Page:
James Bond fans have been anxiously awaiting some kind of news about what will come next for the film series. Eon producers Barbara Broccoli and Michael G. Wilson haven’t given any kind of indication of what fans can expect for the next era of Bond, which will begin with Bond 26.
Nope, there have been no announcements regarding it. In fact, recently Bond fans have been feeling quite letdown when Broccoli said, work “hasn’t even begun” for the next film. This has has left fans feeling quite shaken and disturbed.
They haven’t done anything to start preparing for the next Bond film? Filming wrapped on the last Bond film No Time To Die in late 2019. It had a delayed release in November 2021. Throughout 2022, Daniel Craig was given a year-long farewell celebration retiring from the role of 007.
And still no work has progressed (or at least that’s what they’re saying).
It’s kind of understandable why Bond fans would feel a bit frustrated at the lack of progress by Eon to get to work on Bond 26. While a lot of fans are ready to move on from the Craig era, it appears Eon is still in mourning and not quite ready to move on from him yet. With no real Bond news, fans have been treated to endless rumors and clickbait headlines speculating as to who the next Bond actor might be. I figure this will go on for quite awhile.
Do yourself a favor and don’t pay too much mind to that stuff and just wait until Eon is ready to make some kind of official announcement.
In the meantime, Broccoli and Wilson have kept busy, but not with planning Bond 26.
In 2021 Amazon purchased MGM. With that they acquired ownership over the MGM library of films, including classics like Gone With the Wind, The Wizard of Oz and the Rocky films. They also got ahold of the James Bond franchise.
Well, technically they own 50% of it, the other half remains with Eon who maintain complete creative control over the films and nothing Bond-related can get made without Broccoli and Wilson’s approval.
Apparently, something Amazon and Eon came to an agreement on was to make 007: Road To A Million.
No, it’s not a James Bond film, but a reality game show that uses James Bond as a template. The Amazon Prime series even had a big theatrical premiere, much like the Bond films would.
The premise – nine pairs of contestants must accomplish Bond-like challenges and travel to Bond-related locations around the world. They must accomplish a challenge, answer questions and if they succeed, they will move onto the next challenge, all in the hope to win big cash. Brian Cox is the mysterious host known as ‘The Controller’ who oversees the competition from his studio lair.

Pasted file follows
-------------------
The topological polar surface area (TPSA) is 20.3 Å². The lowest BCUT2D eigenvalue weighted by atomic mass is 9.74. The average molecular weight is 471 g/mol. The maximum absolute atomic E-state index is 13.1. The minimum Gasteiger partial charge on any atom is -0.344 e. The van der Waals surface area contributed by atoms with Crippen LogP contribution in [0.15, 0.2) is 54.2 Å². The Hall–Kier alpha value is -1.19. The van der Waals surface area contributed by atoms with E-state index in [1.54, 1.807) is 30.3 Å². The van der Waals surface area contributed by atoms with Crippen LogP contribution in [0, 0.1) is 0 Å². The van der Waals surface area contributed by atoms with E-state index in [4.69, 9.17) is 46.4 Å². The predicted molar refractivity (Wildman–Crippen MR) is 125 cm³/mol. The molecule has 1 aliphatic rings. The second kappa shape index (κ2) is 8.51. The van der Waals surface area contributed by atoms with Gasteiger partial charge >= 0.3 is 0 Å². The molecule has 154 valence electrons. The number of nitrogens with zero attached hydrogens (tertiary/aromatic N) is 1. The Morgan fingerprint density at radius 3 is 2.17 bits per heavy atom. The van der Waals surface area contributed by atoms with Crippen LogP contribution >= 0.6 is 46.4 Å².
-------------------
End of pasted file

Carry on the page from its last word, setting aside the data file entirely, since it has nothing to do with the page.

The show has got the Bond music. The imagery. Some Bond vehicles. Film clips. The 007 logo. And it’s all filmed beautifully. It does manage to capture the beauty and grandeur of the locations.
After watching the first two episodes I wasn’t too impressed.
The show is a more a lackluster version of The Amazing Race, a show that I’ve watched from its beginning and still after all these years is very entertaining. I couldn’t help comparing 007: Road To A Million with it while watching, since it is very similar. It’s a globetrotting race where competitors have to get to specific locations, complete a task and get the next clue.
The Amazing Race is much faster paced, more exciting, there’s entertaining interactions between the contestants and it’s a race! It goes back and forth between racers and there’s always something stressful happening to someone. They have to run, move fast and beat their competitors!
The Amazing Race has been on since 2001 and it has mastered this type of travelogue/reality game show format. Eon should have used it as more of an inspiration.
Road To A Million is much, much slower paced. The contestants are isolated from one another. Everyone is at a different location, so there’s no real connection between them or what they’re doing. On top of which, during the first two challenges we see there’s no ticking clock on them to find a location or answer a question. They just casually walk to the marked location and open a laptop with the question. Often times it felt like I was just watching a couple of people geocaching on a lazy weekend.
No matter how exotic or beautiful the location they’re sitting in, it’s not exciting watching two people sitting trying to decide on an answer to a multiple choice question. It was a lethargic chore to watch. I kept asking myself, “They dropped these people in the middle of the Scottish Highlands and they’re just going to have them answer a question on a laptop???”
Couldn’t Cox have made them do something a tiny bit more exciting? Going back to The Amazing Race, at least the contestants are tasked with having to learn a local dance or wash an elephant or do something more visually interesting to watch and is associated with the location they’re in. Here, we just watch two people go back and forth asking each other, “Should we choose A or C then?”
Plus, I don’t know what answering a question about Shakespeare has anything to do with James Bond.
The dramatic music and pauses, the inclusion of them opening marked smoke grenades for their answers, it does little to add excitement and the segments get dragged out extremely slowly. A final task for two English blokes to measure a boa constrictor is a bit more entertaining, but it’s more unintentionally humorous than suspenseful for this globetrotting game.